It’s no longer quite right to say journalism as a whole is imperiled by the internet-age. In the last decade, powerhouse national outlets have made the business model leaps. Other important and influential national and global organizations gather and produce valuable information for the civic good. Their concerns are now with truth and partisanship and objectivity. These are heady issues but they’re not directly revenue problems.
This is different from publishers with a geographic focus; previous business models don’t comport simply with web-powered scale. Local journalism is very much in crisis. I know this personally and professionally, so I follow trends closely with an applied viewpoint
I’ve long thought that we at the news organization I cofounded a decade ago are something of an outlier, trying to approach local reporting through a for-profit, multi-local strategy. (I wrote here about why Technically Media is not a nonprofit). Recently though I’ve noticed that we may fit into one of three broad approaches I see tackling local news.
This is made clear by the strengthening of the country’s superstar national commercial journalism providers as the collapse of the dominant local forms continues apace. Web-powered scale has laid bare that national and local outlets are in entirely different categories.
This, of course, is simply one framework that I’ve created to understand what’s happening in the moment. Of course it’s an over simplification. Of course, I’m seeking feedback to see if others track my thinking.
In short, I believe you could group the approaches I see emerging to produce something resembling reliable, verified local journalism in the web age into three rough groups:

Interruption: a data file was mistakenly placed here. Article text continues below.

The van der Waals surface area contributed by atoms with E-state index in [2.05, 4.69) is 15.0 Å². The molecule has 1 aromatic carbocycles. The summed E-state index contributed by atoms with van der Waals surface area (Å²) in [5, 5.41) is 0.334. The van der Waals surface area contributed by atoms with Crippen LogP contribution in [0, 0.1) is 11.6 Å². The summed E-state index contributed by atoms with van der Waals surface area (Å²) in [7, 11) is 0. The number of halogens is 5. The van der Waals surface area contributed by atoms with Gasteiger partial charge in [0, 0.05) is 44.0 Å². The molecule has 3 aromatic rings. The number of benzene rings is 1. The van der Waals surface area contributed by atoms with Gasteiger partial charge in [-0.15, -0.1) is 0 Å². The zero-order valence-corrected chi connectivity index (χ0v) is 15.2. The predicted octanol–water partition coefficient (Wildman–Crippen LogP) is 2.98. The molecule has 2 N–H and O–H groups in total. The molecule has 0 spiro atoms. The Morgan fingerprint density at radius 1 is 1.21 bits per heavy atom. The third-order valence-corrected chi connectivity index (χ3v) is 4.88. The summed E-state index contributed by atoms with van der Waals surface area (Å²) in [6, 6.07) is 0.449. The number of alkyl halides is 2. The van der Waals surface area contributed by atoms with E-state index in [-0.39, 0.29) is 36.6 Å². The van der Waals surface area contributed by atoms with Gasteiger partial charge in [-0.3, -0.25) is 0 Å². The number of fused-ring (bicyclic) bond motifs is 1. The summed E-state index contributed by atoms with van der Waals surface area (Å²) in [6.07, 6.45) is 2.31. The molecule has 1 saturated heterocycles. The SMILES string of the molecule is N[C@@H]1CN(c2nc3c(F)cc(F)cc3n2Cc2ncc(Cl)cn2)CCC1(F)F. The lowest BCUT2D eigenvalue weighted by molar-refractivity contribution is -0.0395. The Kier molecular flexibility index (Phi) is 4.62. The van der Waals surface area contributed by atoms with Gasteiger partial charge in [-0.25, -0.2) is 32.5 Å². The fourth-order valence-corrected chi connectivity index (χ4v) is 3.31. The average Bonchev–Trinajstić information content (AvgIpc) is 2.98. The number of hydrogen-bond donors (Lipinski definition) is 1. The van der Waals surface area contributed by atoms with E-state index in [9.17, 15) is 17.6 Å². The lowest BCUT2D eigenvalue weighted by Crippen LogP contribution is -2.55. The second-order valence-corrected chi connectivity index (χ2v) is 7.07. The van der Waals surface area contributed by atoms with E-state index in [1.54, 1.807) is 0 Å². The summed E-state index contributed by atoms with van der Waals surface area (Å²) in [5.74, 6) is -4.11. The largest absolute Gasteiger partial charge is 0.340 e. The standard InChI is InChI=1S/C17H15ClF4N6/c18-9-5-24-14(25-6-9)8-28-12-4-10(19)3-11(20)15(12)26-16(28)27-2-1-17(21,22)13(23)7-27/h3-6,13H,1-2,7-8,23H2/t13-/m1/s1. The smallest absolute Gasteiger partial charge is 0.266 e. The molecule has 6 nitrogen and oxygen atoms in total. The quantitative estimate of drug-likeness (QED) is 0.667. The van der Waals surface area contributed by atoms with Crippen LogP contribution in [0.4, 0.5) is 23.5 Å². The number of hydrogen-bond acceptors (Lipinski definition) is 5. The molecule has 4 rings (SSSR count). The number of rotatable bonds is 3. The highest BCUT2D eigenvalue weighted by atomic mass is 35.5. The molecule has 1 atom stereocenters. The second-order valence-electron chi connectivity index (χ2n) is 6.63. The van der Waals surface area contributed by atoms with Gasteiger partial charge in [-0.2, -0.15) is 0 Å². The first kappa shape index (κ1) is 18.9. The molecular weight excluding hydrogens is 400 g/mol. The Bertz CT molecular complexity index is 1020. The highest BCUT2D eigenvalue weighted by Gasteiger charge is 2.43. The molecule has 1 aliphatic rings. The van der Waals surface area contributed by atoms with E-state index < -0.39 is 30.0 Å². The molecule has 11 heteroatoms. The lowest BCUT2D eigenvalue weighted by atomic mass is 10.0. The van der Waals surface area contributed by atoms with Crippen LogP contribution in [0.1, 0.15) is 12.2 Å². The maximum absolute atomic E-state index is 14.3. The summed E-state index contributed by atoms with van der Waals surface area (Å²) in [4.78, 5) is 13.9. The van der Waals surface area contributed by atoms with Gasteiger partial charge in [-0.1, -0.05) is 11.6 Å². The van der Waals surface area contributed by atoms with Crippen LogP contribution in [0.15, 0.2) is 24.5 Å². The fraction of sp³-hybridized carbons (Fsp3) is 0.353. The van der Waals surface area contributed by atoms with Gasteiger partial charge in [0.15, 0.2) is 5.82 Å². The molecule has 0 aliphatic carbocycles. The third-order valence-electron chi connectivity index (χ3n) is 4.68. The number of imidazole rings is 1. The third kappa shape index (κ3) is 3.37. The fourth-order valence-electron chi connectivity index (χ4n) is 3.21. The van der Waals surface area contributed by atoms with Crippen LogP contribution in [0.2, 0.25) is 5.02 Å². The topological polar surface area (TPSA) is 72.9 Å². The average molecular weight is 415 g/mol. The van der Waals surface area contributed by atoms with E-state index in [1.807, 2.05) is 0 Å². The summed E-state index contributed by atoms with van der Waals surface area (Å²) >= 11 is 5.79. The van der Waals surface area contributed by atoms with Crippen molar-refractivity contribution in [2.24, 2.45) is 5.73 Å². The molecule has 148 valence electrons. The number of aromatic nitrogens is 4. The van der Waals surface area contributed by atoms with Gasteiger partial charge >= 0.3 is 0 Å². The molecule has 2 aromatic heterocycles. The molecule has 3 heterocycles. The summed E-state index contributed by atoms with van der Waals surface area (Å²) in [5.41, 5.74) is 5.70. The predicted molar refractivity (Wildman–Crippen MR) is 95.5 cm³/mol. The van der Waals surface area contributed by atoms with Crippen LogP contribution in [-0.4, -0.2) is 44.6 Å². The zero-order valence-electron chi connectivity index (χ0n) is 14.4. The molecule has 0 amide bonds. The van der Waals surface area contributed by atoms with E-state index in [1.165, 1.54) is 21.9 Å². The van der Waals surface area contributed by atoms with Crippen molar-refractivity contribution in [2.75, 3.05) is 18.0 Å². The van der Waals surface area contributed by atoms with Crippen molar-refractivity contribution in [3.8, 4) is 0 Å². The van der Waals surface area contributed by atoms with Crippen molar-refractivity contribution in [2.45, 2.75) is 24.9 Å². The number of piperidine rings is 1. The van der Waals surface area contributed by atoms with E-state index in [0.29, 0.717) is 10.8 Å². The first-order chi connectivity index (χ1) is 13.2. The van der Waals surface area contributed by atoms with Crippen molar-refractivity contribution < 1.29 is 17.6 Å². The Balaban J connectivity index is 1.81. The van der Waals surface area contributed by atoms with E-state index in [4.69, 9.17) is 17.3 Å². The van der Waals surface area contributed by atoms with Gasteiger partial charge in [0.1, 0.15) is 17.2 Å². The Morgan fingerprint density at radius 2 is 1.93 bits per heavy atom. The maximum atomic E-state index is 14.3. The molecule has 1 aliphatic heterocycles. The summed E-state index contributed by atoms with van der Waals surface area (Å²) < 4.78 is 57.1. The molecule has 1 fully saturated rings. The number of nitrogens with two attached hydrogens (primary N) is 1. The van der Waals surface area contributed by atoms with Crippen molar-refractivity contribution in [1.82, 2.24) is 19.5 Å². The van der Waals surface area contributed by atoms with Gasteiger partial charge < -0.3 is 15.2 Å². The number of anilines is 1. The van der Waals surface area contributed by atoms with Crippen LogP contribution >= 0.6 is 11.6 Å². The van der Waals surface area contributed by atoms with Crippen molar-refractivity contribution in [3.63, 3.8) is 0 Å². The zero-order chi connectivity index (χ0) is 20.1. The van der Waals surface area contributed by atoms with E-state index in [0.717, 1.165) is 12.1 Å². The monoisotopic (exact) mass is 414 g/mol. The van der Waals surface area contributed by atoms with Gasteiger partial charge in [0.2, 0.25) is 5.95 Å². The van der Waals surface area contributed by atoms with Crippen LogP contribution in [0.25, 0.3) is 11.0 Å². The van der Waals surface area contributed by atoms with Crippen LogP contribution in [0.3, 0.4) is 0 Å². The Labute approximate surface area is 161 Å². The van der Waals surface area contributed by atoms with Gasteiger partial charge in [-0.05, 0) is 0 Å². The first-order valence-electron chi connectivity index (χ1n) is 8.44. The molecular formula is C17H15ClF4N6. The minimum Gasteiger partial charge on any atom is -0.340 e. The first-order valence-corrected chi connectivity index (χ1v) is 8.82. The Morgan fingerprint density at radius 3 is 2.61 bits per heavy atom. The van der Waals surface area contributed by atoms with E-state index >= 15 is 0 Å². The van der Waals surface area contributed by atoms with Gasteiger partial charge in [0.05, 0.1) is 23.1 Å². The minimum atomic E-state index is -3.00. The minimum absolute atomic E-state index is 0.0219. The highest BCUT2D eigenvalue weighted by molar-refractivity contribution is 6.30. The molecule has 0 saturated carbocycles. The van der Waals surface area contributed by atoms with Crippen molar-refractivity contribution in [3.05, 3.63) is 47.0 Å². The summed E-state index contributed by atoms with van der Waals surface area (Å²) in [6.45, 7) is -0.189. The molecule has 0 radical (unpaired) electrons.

|Category||Investigative Nonprofits||Town Square Sites||Local Niche Communities|
|Big Question they answer||How can deep, public affairs information be gathered?||How can a local community maintain a common set of facts?||How can smaller local newsrooms have deep technical expertise?|
|Common Revenue Models||Individual Donors; Membership; Philanthropy||Membership; Subscriptions; Advertising, Events, Advertising||Subscriptions; Advertising; Events Data Insights; Business Services|
|Common Tax Status||Nonprofit||Nonprofit; For Profit||For Profit; Nonprofit|
|Prominent Examples||Voice of San Diego; PublicSource; Baltimore Brew; Honolulu Civil Beat||VTDigger; Berkleyside; Daily Memphian; Charlotte Agenda; Lookout Local; BoiseDev||Ethnic and hyperlocal media; Athletic; Curbed (Vox); Chalkbeat; Technical.ly; Generocity.org|
They each position different central question as their top priority.
The first takes on the question of local investigative and public affairs journalism and intends to fill it. These examples, including Voice of San Diego, Pittsburgh’s PublicSource, Baltimore Brew and Honolulu Civil Beat, are almost exclusively nonprofits, largely supported by a mix of memberships and philanthropy. Though I concede it could be its own category, I think of collaborative local organizations like Resolve Philly in this category, insofar that the acts of journalism they produce have an eye toward a wide-range of public affairs.
A second aims to confront the town square problem. These examples — like VTDigger; Daily Memphian; MinnPost; Charlotte Agenda and the prominent new forthcoming example Lookout Local in San Jose — mix in familiar journalism with other means for forming a local audience, familiar to veterans of the general interest newspaper model. Many are nonprofits, though several are for profits, and mostly the successful ones have revenue mixes ranging from native advertising, subscriptions and events, many with philanthropic and individual donation support too.
A third category prioritizes deep expertise in niche matters that other newsrooms might be unable to maintain. I think of this category being those community identities we hold in addition to a regional one. Classic examples would be many ethnic and hyperlocal media (though certainly depending on population size, some bleed into town square models). In addition to ethnic and neighborhood media, this includes vertical or topical-specificity inside a geography. Those include Athletic, Curbed, Chalkbeat and what we are doing with Technically Media, including both our Technical.ly and Generocity.org brands. Each of these have different revenue models and product investments made possible by centralizing investments across multiple local niche communities.